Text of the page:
Home / Articles / Great Walks

The Great Walks by the numbers

Image of the September 2020 Wilderness Magazine Cover Read more from the
September 2020 Issue

We’ve crunched the numbers to work out how much moolah the Great Walks will set you back if you walk them during the Great Walk season.

We polled 250 Wilderness readers to see how the Great Walks stack up. Is the Milford Track really the finest in the world? Which track tops Kiwi trampers bucket lists? And is there really a Great Walk that costs $12?

Which walk is the favourite?

The legendary Routeburn Track has reigned supreme, raking in more than a quarter of the votes, followed by the Heaphy, beloved for its constantly changing scenery. The dramatic Kepler came in next, nudging out the Milford ‘finest walk in the world’ Track by a considerable margin. The North Island walks didn’t fare so well, pulling a combined total of 10 per cent of the votes. The often-closed Paparoa Track was nobody’s favourite, but we suspect that may change in future.

The bucket list tramps

While the Paparoa Track failed to rank on our reader’s favourite walks, it has stormed its way to the top of readers’ to-do lists, taking out 26 per cent of the votes. The Milford Track’s golden reputation may have helped it slide into second place, while the isolated Rakiura Track takes out the third spot. Underrated Waikaremoana Track has failed to intrigue our readers, with less than three per cent intending to walk the track. 

Ticking off the greats

Wilderness readers are a well-travelled bunch, and an impressive 53 per cent of respondents have ticked off five or more Great Walks, with just one respondent completing all 10. The average Wilderness reader has completed 4.7 Great Walks.

The cost of Greatness

We’ve crunched the numbers to work out how much moolah the Great Walks will set you back if you walk them during the Great Walk season.

The $12 Great Walk: Though it will cost most trampers to travel to Stewart Island, once there, the fabulously priced Rakiura Track costs just $12 if camping, or $48 to stay in huts. Being a loop track, it voids track transport costs, so trampers can splurge on bug repellant. Total: $48.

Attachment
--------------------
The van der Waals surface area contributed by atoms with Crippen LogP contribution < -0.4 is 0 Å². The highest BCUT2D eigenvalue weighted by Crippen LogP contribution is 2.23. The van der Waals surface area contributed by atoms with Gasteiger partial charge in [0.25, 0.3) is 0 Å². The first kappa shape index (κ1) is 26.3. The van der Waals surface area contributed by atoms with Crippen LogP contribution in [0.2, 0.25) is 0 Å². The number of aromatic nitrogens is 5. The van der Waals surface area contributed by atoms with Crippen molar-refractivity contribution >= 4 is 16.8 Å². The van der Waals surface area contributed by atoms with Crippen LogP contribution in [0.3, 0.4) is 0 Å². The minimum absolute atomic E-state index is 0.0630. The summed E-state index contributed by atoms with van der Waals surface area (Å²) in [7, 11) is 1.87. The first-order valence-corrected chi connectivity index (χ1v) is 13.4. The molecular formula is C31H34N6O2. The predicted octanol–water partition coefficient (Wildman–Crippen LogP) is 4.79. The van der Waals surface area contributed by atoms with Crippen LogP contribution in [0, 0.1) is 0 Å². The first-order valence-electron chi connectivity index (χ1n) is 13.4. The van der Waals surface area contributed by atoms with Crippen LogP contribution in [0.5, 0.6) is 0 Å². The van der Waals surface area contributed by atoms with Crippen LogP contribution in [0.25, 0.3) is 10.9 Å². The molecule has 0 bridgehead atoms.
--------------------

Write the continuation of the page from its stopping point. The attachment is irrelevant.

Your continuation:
A coin-saving circuit:The three-night Tongariro Northern Circuit costs $108 for huts or $45 for campsites. Being a loop, there are no hidden costs.

Total: $108.

Taxi!: The Lake Waikaremoana Track sets trampers back $96 in hut fees or $42 to camp, but a $50 water taxi is usually tacked on to the cost if road transport isn’t arranged.

Total: $146.

Cost to coast: The new Paparoa Track costs $90 for two nights, and there are no camping options for thrifty trampers. Transport from the track ends in Punakaiki and Blackball has to be arranged, costing upwards of $70 for a package.

Total: from $160.

Top of the world prices: The three-night Kepler Track costs a hefty $195 if trampers choose to stay in huts, or $60 to camp. With no track transport involved, you can put away your credit card after booking.

Total: $195.

Well-priced – if Abel to camp: Four nights on the beautiful Abel Tasman Coast Track costs just $60 if camping, and $152 for bunks. Tack on the water taxi from Totaranui and the cost floats up.

Total: $203.

Cheap… if you BYO: The three-day Whanganui Journey costs $64 in hut fees or $30 for campsites. Add in the cost of canoe hire and transport – around $170/person – and the price stacks up.

Total: $234 ($284 for the five-day journey).

A Heaph-ty price tag: With nearly 500km separating the track ends, the Heaphy Track was always going to be expensive. It’s $102 for three hut nights or $42 for camping, but track transport ranges from $170.

Total: $272.

The priciest walk in the world: The Milford Track costs $210 straight off the bat, with no camping options to lighten the load. Track transport is essential and ranges from $230.

Total: $440

* Note: Bunk nights were used to calculate the total price of each walk, with the number of days per track taken from DOC’s walking recommendations.

Special thanks to our readers who completed our survey and offered advice and tips for walking the Great Walks. We offered all participants the chance to win a SOL Emergency Bivvy. Our five winners are: Janet Downs, Tess, Anthony Bus, Phil Fairbrother, L.A. Gingell.

Support Wilderness

Since 1991, Wilderness has had one simple goal: to help Kiwis ‘See more, do more, live more’ of New Zealand.

If you value our mission, please consider subscribing. As a loyal supporter, you’ll receive these benefits:

  • New Zealand’s best outdoor journalism We’ve won multiple awards for our journalism and magazine production.
  • NZ’s best trips. Browse more than 610 trips with downloadable maps and route notes.
  • Trustworthy gear reviews. Each month we review gear we’ve been bashing and thrashing for months so you can determine if its worth your money.
  • Member benefits. Our WildCard provides discounts at more than 20 partners throughout New Zealand.
  • Your support goes a long way. Your subscription will help us fund NZ’s best outdoor journalists and writers and ensure Wilderness will be there to inspire the next generation of outdoor Kiwis.

A subscription costs as little as $7.00/month for instant access to all articles, trips, gear reviews and gear guides.

View all our subscription options and join the club.

Already a subscriber? Login Now.